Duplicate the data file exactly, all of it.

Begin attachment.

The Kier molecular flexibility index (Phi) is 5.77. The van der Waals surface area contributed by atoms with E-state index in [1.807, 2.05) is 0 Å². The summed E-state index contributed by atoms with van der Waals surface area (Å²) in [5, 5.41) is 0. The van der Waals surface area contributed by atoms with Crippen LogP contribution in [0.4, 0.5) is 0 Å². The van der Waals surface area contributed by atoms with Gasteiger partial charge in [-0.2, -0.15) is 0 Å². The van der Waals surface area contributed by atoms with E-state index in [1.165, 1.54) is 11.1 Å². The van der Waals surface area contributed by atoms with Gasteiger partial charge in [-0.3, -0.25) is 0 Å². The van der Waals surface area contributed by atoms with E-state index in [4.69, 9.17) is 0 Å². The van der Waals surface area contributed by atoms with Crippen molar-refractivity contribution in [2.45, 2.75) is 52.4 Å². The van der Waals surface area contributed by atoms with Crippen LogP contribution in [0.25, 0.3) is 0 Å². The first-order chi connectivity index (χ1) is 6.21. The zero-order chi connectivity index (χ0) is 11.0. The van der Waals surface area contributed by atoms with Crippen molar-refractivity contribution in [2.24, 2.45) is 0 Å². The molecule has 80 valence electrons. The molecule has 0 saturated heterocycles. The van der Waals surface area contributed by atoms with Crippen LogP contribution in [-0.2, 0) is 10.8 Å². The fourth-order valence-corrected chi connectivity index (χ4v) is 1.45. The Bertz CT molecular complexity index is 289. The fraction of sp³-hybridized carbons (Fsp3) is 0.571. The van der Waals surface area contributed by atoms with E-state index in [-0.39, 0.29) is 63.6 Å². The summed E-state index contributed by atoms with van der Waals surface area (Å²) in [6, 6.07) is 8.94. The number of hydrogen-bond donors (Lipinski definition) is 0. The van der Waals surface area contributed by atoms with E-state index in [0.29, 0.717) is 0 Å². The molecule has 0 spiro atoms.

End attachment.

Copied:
The Kier molecular flexibility index (Phi) is 5.77. The van der Waals surface area contributed by atoms with E-state index in [1.807, 2.05) is 0 Å². The summed E-state index contributed by atoms with van der Waals surface area (Å²) in [5, 5.41) is 0. The van der Waals surface area contributed by atoms with Crippen LogP contribution in [0.4, 0.5) is 0 Å². The van der Waals surface area contributed by atoms with Gasteiger partial charge in [-0.2, -0.15) is 0 Å². The van der Waals surface area contributed by atoms with E-state index in [1.165, 1.54) is 11.1 Å². The van der Waals surface area contributed by atoms with Gasteiger partial charge in [-0.3, -0.25) is 0 Å². The van der Waals surface area contributed by atoms with E-state index in [4.69, 9.17) is 0 Å². The van der Waals surface area contributed by atoms with Crippen molar-refractivity contribution in [2.45, 2.75) is 52.4 Å². The van der Waals surface area contributed by atoms with Crippen LogP contribution in [0.25, 0.3) is 0 Å². The first-order chi connectivity index (χ1) is 6.21. The zero-order chi connectivity index (χ0) is 11.0. The van der Waals surface area contributed by atoms with Crippen molar-refractivity contribution in [2.24, 2.45) is 0 Å². The molecule has 80 valence electrons. The molecule has 0 saturated heterocycles. The van der Waals surface area contributed by atoms with Crippen LogP contribution in [-0.2, 0) is 10.8 Å². The fourth-order valence-corrected chi connectivity index (χ4v) is 1.45. The Bertz CT molecular complexity index is 289. The fraction of sp³-hybridized carbons (Fsp3) is 0.571. The van der Waals surface area contributed by atoms with E-state index in [-0.39, 0.29) is 63.6 Å². The summed E-state index contributed by atoms with van der Waals surface area (Å²) in [6, 6.07) is 8.94. The number of hydrogen-bond donors (Lipinski definition) is 0. The van der Waals surface area contributed by atoms with E-state index in [0.29, 0.717) is 0 Å². The molecule has 0 spiro atoms.